• This page also serves as a gradebook, where the teacher can enter a grade based on their overall judgment of the quality of student work, supported by Scholar: Analytic’s progress data and calculation of learning credits. In Tarryn’s case, her work is still incomplete, and the teacher has not yet entered a grade.

Before the unit of work commences, the teacher has specified: a) The timeframe for the task. b) Task expectations. c)The relative weighting of each task.

During the unit of work, the teacher is able to access each student’s progress visualization in the same view as Tarryn’s, including the capacity to dig deep into areas requiring additional attention by an individual learner. This makes visible deficiencies which might otherwise pass unnoticed by the teacher.

Making Mastery Learning Practicable

Twenty years after Bloom and colleagues’ proposal, Kulik et al. were able to conduct a meta-analysis of 108 controlled studies of mastery learning programs. Their conclusion was that “mastery learning programs have positive effects on the examination performance of students in colleges, high schools, and the upper grades of elementary schools. The effects appear to be stronger on the weaker students in the class … Mastery programs have positive effects on student attitudes towards course content but may increase student time on instructional tasks.” (Kulik, Kulik and Bangert-Drowns 1990) These results were achieved before the widespread introduction of computers into educational settings.

Notwithstanding this research evidence, there has not been widespread adoption of mastery learning approaches simply because of the logistical complexity of what Bloom termed “optimal instruction.” Simply put, uniform instruction is easier to implement.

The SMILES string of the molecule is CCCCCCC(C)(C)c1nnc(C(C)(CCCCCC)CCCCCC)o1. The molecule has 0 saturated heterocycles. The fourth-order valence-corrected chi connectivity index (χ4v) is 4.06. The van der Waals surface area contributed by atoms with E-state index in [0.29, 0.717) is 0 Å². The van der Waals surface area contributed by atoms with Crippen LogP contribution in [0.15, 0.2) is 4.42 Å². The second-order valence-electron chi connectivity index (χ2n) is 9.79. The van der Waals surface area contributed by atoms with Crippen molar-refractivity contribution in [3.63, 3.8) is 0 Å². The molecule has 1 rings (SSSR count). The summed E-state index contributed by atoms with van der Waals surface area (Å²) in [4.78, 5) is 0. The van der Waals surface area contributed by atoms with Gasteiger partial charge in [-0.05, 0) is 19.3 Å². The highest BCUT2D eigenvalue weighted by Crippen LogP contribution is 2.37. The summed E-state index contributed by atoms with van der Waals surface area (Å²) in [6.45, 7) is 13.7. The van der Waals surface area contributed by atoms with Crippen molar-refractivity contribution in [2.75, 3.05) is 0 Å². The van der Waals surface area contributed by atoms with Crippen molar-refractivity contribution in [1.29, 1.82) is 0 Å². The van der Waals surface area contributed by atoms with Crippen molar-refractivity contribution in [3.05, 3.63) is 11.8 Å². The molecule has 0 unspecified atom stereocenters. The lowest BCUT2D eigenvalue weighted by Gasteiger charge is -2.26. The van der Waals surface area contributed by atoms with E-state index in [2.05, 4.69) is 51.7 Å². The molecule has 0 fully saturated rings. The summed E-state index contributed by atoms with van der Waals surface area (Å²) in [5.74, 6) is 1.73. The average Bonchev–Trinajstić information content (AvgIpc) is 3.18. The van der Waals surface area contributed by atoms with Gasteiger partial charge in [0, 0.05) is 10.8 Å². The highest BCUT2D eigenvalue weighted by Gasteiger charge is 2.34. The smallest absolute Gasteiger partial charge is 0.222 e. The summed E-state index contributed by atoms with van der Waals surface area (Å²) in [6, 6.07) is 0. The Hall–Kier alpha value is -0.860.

However, in the era of networked and “cloud” computing where every student has a device, instruction oriented to mastery learning becomes as easy to implement as uniform instruction. This is our vision with Scholar: Analytics. It is our contention that the main possibility opened by computer-mediated teaching in learning is to make logistically feasible long-held educational aspirations that until now were unrealistically ambitious (Cope and Kalantzis 2017). Of course, there is a professional learning curve for teachers along which they need to change their pedagogical practices. However, with the introduction of a panoply of new tools in schools where computers are extensively used, many teachers have already travelled a long away along this learning curve.

[1] Assessing “Complex Epistemic Performance” in Online Learning Environments, National Science Foundation, Award 1629161, 2016-2018.


Behrens, John T. and Kristen E. DiCerbo. 2013. "Technological Implications for Assessment Ecosystems." Pp. 101-22 in The Gordon Commission on the Future of Assessment in Education: Technical Report, edited by E. W. Gordon. Princeton NJ: The Gordon Commission.

Block, James H., ed. 1971. Mastery Learning: Theory and Practice. New York: Holt Rinehart & Winston.

Bloom, Benjamin S. 1968. "Learning for Mastery." Evaluation Comment 1(2):1-2.

Cope, Bill and Mary Kalantzis. 2015. "Assessment and Pedagogy in the Era of Machine-Mediated Learning." Pp. 350-74 in Education as Social Construction: Contributions to Theory, Research, and Practice, edited by T. Dragonas, K. J. Gergen, S. McNamee and E. Tseliou. Chagrin Falls OH: Worldshare Books.

Cope, Bill and Mary Kalantzis. 2016. "Big Data Comes to School: Implications for Learning, Assessment and Research." AERA Open 2(2):1-19.

Cope, Bill and Mary Kalantzis. 2017. "Conceptualizing E-Learning." Pp. 1-45 in E-Learning Ecologies, edited by B. Cope and M. Kalantzis. New York: Routledge.

Kalantzis, Mary and Bill Cope. 2012. New Learning: Elements of a Science of Education. Cambridge UK: Cambridge University Press.

Kulik, Chen-Lin C., James A. Kulik and Robert L. Bangert-Drowns. 1990. "Effectiveness of Mastery Learning Programs: A Meta-Analysis." Review of Educational Research 60(2):265-99.

Siemens, George and Ryan S J.d. Baker. 2013. "Learning Analytics and Educational Data Mining: Towards Communication and Collaboration." Pp. 252-54 in Second Conference on Learning Analytics and Knowledge (LAK 2012). Vancouver BC: ACM.